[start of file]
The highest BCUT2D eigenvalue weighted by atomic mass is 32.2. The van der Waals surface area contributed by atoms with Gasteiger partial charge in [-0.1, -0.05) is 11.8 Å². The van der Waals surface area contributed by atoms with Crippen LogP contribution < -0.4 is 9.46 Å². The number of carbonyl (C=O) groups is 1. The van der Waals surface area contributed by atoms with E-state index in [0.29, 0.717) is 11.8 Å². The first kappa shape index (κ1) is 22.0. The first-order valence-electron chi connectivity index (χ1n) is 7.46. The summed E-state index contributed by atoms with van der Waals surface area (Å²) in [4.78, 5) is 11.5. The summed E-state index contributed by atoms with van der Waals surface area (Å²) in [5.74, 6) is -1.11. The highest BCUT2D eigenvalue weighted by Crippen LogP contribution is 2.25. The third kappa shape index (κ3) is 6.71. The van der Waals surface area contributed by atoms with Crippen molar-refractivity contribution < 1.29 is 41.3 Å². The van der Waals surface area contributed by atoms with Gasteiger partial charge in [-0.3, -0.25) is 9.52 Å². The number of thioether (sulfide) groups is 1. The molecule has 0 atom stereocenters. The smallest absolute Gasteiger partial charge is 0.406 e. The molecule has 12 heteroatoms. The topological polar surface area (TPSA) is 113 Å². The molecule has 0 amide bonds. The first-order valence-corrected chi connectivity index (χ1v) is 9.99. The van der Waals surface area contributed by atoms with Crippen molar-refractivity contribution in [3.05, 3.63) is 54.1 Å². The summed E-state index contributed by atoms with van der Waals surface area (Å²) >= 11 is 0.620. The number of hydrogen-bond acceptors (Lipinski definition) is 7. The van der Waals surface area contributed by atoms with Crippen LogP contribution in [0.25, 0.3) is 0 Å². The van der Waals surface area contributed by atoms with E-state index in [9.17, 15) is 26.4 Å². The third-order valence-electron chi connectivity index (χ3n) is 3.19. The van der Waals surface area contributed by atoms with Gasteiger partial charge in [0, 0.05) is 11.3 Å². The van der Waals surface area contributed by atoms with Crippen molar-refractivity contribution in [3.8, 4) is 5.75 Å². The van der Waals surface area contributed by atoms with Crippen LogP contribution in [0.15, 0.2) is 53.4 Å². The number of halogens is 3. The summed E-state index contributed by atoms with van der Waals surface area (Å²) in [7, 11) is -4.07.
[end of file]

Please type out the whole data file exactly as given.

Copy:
The highest BCUT2D eigenvalue weighted by atomic mass is 32.2. The van der Waals surface area contributed by atoms with Gasteiger partial charge in [-0.1, -0.05) is 11.8 Å². The van der Waals surface area contributed by atoms with Crippen LogP contribution < -0.4 is 9.46 Å². The number of carbonyl (C=O) groups is 1. The van der Waals surface area contributed by atoms with E-state index in [0.29, 0.717) is 11.8 Å². The first kappa shape index (κ1) is 22.0. The first-order valence-electron chi connectivity index (χ1n) is 7.46. The summed E-state index contributed by atoms with van der Waals surface area (Å²) in [4.78, 5) is 11.5. The summed E-state index contributed by atoms with van der Waals surface area (Å²) in [5.74, 6) is -1.11. The highest BCUT2D eigenvalue weighted by Crippen LogP contribution is 2.25. The third kappa shape index (κ3) is 6.71. The van der Waals surface area contributed by atoms with Crippen molar-refractivity contribution < 1.29 is 41.3 Å². The van der Waals surface area contributed by atoms with Gasteiger partial charge in [-0.3, -0.25) is 9.52 Å². The number of thioether (sulfide) groups is 1. The molecule has 0 atom stereocenters. The smallest absolute Gasteiger partial charge is 0.406 e. The molecule has 12 heteroatoms. The topological polar surface area (TPSA) is 113 Å². The molecule has 0 amide bonds. The first-order valence-corrected chi connectivity index (χ1v) is 9.99. The van der Waals surface area contributed by atoms with Crippen molar-refractivity contribution in [3.05, 3.63) is 54.1 Å². The summed E-state index contributed by atoms with van der Waals surface area (Å²) >= 11 is 0.620. The number of hydrogen-bond acceptors (Lipinski definition) is 7. The van der Waals surface area contributed by atoms with Crippen LogP contribution in [0.25, 0.3) is 0 Å². The van der Waals surface area contributed by atoms with E-state index in [9.17, 15) is 26.4 Å². The third-order valence-electron chi connectivity index (χ3n) is 3.19. The van der Waals surface area contributed by atoms with Gasteiger partial charge in [0, 0.05) is 11.3 Å². The van der Waals surface area contributed by atoms with Crippen molar-refractivity contribution in [3.8, 4) is 5.75 Å². The van der Waals surface area contributed by atoms with Crippen LogP contribution in [0.15, 0.2) is 53.4 Å². The number of halogens is 3. The summed E-state index contributed by atoms with van der Waals surface area (Å²) in [7, 11) is -4.07.